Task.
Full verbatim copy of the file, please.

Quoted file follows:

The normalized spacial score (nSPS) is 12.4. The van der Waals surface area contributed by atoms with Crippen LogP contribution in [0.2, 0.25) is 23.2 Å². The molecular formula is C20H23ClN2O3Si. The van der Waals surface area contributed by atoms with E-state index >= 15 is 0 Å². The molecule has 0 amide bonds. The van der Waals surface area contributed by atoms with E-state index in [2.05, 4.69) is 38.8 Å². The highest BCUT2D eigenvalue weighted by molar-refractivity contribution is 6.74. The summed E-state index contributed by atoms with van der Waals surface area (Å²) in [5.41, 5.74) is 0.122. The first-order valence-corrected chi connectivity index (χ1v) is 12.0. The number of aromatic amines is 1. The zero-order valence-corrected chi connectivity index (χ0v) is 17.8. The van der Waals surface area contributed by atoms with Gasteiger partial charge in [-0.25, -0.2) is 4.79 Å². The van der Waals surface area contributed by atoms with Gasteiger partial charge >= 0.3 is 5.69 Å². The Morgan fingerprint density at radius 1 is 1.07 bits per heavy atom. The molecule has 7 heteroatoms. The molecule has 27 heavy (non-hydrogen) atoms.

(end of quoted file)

The normalized spacial score (nSPS) is 12.4. The van der Waals surface area contributed by atoms with Crippen LogP contribution in [0.2, 0.25) is 23.2 Å². The molecular formula is C20H23ClN2O3Si. The van der Waals surface area contributed by atoms with E-state index >= 15 is 0 Å². The molecule has 0 amide bonds. The van der Waals surface area contributed by atoms with E-state index in [2.05, 4.69) is 38.8 Å². The highest BCUT2D eigenvalue weighted by molar-refractivity contribution is 6.74. The summed E-state index contributed by atoms with van der Waals surface area (Å²) in [5.41, 5.74) is 0.122. The first-order valence-corrected chi connectivity index (χ1v) is 12.0. The number of aromatic amines is 1. The zero-order valence-corrected chi connectivity index (χ0v) is 17.8. The van der Waals surface area contributed by atoms with Gasteiger partial charge in [-0.25, -0.2) is 4.79 Å². The van der Waals surface area contributed by atoms with Gasteiger partial charge >= 0.3 is 5.69 Å². The Morgan fingerprint density at radius 1 is 1.07 bits per heavy atom. The molecule has 7 heteroatoms. The molecule has 27 heavy (non-hydrogen) atoms.